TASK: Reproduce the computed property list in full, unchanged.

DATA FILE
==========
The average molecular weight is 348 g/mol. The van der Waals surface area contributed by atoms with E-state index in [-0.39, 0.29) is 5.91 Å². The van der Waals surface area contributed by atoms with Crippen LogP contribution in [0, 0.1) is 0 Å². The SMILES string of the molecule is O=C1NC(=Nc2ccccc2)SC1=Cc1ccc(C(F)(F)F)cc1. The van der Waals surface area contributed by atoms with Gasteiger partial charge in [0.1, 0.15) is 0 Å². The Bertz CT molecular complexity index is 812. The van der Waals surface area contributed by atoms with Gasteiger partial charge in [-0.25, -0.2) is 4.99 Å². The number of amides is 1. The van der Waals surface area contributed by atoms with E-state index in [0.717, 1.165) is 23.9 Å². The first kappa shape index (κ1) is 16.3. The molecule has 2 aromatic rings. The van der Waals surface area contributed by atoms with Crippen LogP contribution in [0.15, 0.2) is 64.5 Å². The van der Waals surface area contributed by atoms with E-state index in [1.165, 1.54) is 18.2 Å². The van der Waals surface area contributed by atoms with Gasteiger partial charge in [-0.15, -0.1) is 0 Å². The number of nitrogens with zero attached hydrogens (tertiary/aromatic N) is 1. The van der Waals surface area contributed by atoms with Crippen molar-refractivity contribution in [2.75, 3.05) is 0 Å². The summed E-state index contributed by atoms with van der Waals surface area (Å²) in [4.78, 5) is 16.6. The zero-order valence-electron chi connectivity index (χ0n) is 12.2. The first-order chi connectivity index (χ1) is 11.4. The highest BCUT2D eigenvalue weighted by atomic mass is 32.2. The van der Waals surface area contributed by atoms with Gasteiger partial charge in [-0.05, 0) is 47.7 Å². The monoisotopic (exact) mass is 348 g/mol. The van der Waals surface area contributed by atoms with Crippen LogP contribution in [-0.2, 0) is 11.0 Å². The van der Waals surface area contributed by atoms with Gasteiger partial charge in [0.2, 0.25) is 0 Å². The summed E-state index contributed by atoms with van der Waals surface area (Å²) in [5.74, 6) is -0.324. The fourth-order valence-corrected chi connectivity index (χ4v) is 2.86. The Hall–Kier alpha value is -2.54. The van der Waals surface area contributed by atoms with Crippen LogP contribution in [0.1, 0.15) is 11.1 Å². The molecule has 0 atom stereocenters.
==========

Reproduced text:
The average molecular weight is 348 g/mol. The van der Waals surface area contributed by atoms with E-state index in [-0.39, 0.29) is 5.91 Å². The van der Waals surface area contributed by atoms with Crippen LogP contribution in [0, 0.1) is 0 Å². The SMILES string of the molecule is O=C1NC(=Nc2ccccc2)SC1=Cc1ccc(C(F)(F)F)cc1. The van der Waals surface area contributed by atoms with Gasteiger partial charge in [0.1, 0.15) is 0 Å². The Bertz CT molecular complexity index is 812. The van der Waals surface area contributed by atoms with Gasteiger partial charge in [-0.25, -0.2) is 4.99 Å². The number of amides is 1. The van der Waals surface area contributed by atoms with E-state index in [0.717, 1.165) is 23.9 Å². The first kappa shape index (κ1) is 16.3. The molecule has 2 aromatic rings. The van der Waals surface area contributed by atoms with Crippen LogP contribution in [0.15, 0.2) is 64.5 Å². The van der Waals surface area contributed by atoms with E-state index in [1.165, 1.54) is 18.2 Å². The van der Waals surface area contributed by atoms with Gasteiger partial charge in [-0.15, -0.1) is 0 Å². The number of nitrogens with zero attached hydrogens (tertiary/aromatic N) is 1. The van der Waals surface area contributed by atoms with Crippen molar-refractivity contribution in [2.75, 3.05) is 0 Å². The summed E-state index contributed by atoms with van der Waals surface area (Å²) in [4.78, 5) is 16.6. The zero-order valence-electron chi connectivity index (χ0n) is 12.2. The first-order chi connectivity index (χ1) is 11.4. The highest BCUT2D eigenvalue weighted by atomic mass is 32.2. The van der Waals surface area contributed by atoms with Gasteiger partial charge in [-0.05, 0) is 47.7 Å². The monoisotopic (exact) mass is 348 g/mol. The van der Waals surface area contributed by atoms with Crippen LogP contribution in [-0.2, 0) is 11.0 Å². The van der Waals surface area contributed by atoms with Gasteiger partial charge in [0.2, 0.25) is 0 Å². The summed E-state index contributed by atoms with van der Waals surface area (Å²) in [5.74, 6) is -0.324. The fourth-order valence-corrected chi connectivity index (χ4v) is 2.86. The Hall–Kier alpha value is -2.54. The van der Waals surface area contributed by atoms with Crippen LogP contribution in [0.1, 0.15) is 11.1 Å². The molecule has 0 atom stereocenters.